$#.  If n	is 0, no parameters are	changed.  If n is  not	given,
	      it  is assumed to	be 1.  If n is greater than $#,	the positional
	      parameters are not changed.  The return status is	 greater  than
	      zero if n	is greater than	$# or less than	zero; otherwise	0.

       shopt [-pqsu] [-o] [optname ...]
	      Toggle the values	of variables controlling optional shell	behav-
	      ior.  With no options, or	with the -p option, a list of all set-
	      table options is displayed, with an indication of	whether	or not
	      each is set.  The	-p option causes output	to be displayed	 in  a
	      form  that  may be reused	as input.  Other options have the fol-
	      lowing meanings:
	      -s     Enable (set) each optname.
	      -u     Disable (unset) each optname.
	      -q     Suppresses	normal output (quiet mode); the	return	status
		     indicates whether the optname is set or unset.  If	multi-
		     ple optname arguments are given with -q, the return  sta-
		     tus  is zero if all optnames are enabled; non-zero	other-
		     wise.
	      -o     Restricts the values of optname to	be those  defined  for
		     the -o option to the set builtin.

	      If  either  -s or	-u is used with	no optname arguments, the dis-
	      play is limited to those options which are set or	unset, respec-
	      tively.	Unless otherwise noted,	the shopt options are disabled
	      (unset) by default.

	      The return status	when listing options is	zero if	 all  optnames
	      are  enabled,  non-zero  otherwise.   When  setting or unsetting
	      options, the return status is zero unless	an optname  is	not  a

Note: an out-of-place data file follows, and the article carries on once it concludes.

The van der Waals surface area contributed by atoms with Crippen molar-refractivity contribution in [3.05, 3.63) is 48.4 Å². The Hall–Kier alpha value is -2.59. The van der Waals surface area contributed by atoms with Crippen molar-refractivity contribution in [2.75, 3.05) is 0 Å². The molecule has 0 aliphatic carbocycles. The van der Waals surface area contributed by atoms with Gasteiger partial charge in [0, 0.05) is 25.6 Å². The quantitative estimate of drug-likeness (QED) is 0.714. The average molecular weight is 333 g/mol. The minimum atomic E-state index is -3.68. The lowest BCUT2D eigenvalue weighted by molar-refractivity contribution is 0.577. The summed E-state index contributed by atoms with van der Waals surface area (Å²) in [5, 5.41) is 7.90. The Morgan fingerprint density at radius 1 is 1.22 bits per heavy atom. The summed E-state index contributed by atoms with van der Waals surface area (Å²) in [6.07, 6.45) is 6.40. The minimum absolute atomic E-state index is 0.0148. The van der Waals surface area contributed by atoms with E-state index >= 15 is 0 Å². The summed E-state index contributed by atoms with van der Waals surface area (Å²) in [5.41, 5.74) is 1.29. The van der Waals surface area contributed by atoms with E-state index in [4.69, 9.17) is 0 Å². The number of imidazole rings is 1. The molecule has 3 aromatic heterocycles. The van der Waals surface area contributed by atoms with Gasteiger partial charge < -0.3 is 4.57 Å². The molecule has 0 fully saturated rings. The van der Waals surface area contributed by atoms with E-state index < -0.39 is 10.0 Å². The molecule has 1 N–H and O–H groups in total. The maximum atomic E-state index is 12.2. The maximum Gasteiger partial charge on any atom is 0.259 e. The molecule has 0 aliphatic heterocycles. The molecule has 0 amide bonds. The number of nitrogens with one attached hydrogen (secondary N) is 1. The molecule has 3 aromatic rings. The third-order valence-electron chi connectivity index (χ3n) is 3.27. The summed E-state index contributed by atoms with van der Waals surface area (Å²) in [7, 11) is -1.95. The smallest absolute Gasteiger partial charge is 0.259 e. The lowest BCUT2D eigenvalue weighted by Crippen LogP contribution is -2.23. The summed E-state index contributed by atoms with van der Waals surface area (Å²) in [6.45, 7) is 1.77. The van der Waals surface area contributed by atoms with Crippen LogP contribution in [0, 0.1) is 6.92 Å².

valid shell option.

	      The list of shopt	options	is:

	      cdable_vars
		      If  set,	an  argument to	the cd builtin command that is
		      not a directory is assumed to be the name	of a  variable
		      whose value is the directory to change to.
	      cdspell If set, minor errors in the spelling of a	directory com-
		      ponent in	a cd command will be  corrected.   The	errors
		      checked for are transposed characters, a missing charac-
		      ter, and one character too many.	 If  a	correction  is
		      found,  the corrected file name is printed, and the com-
		      mand proceeds.  This option is only used by  interactive
		      shells.
	      checkhash
		      If set, bash checks that a command found in the hash ta-
		      ble exists before	trying to execute  it.	 If  a	hashed
		      command  no  longer exists, a normal path	search is per-
		      formed.
	      checkwinsize
		      If set, bash checks the window size after	 each  command
		      and,  if necessary, updates the values of	LINES and COL-
		      UMNS.
	      cmdhist If set, bash attempts to save all	lines of  a  multiple-
		      line  command  in	 the  same history entry.  This	allows
		      easy re-editing of multi-line commands.
	      dotglob If set, bash includes filenames beginning	with a `.'  in
		      the results of pathname expansion.
	      execfail
		      If set, a	non-interactive	shell will not exit if it can-
		      not execute the file specified as	 an  argument  to  the
		      exec  builtin  command.	An  interactive	shell does not
		      exit if exec fails.
	      expand_aliases
		      If set, aliases are expanded as  described  above	 under
		      ALIASES.	This option is enabled by default for interac-
		      tive shells.
	      extglob If set, the extended pattern matching features described
		      above under Pathname Expansion are enabled.
	      histappend
		      If  set,	the history list is appended to	the file named
		      by the value of the HISTFILE  variable  when  the	 shell
		      exits, rather than overwriting the file.
	      histreedit
		      If  set, and readline is being used, a user is given the
		      opportunity to re-edit a failed history substitution.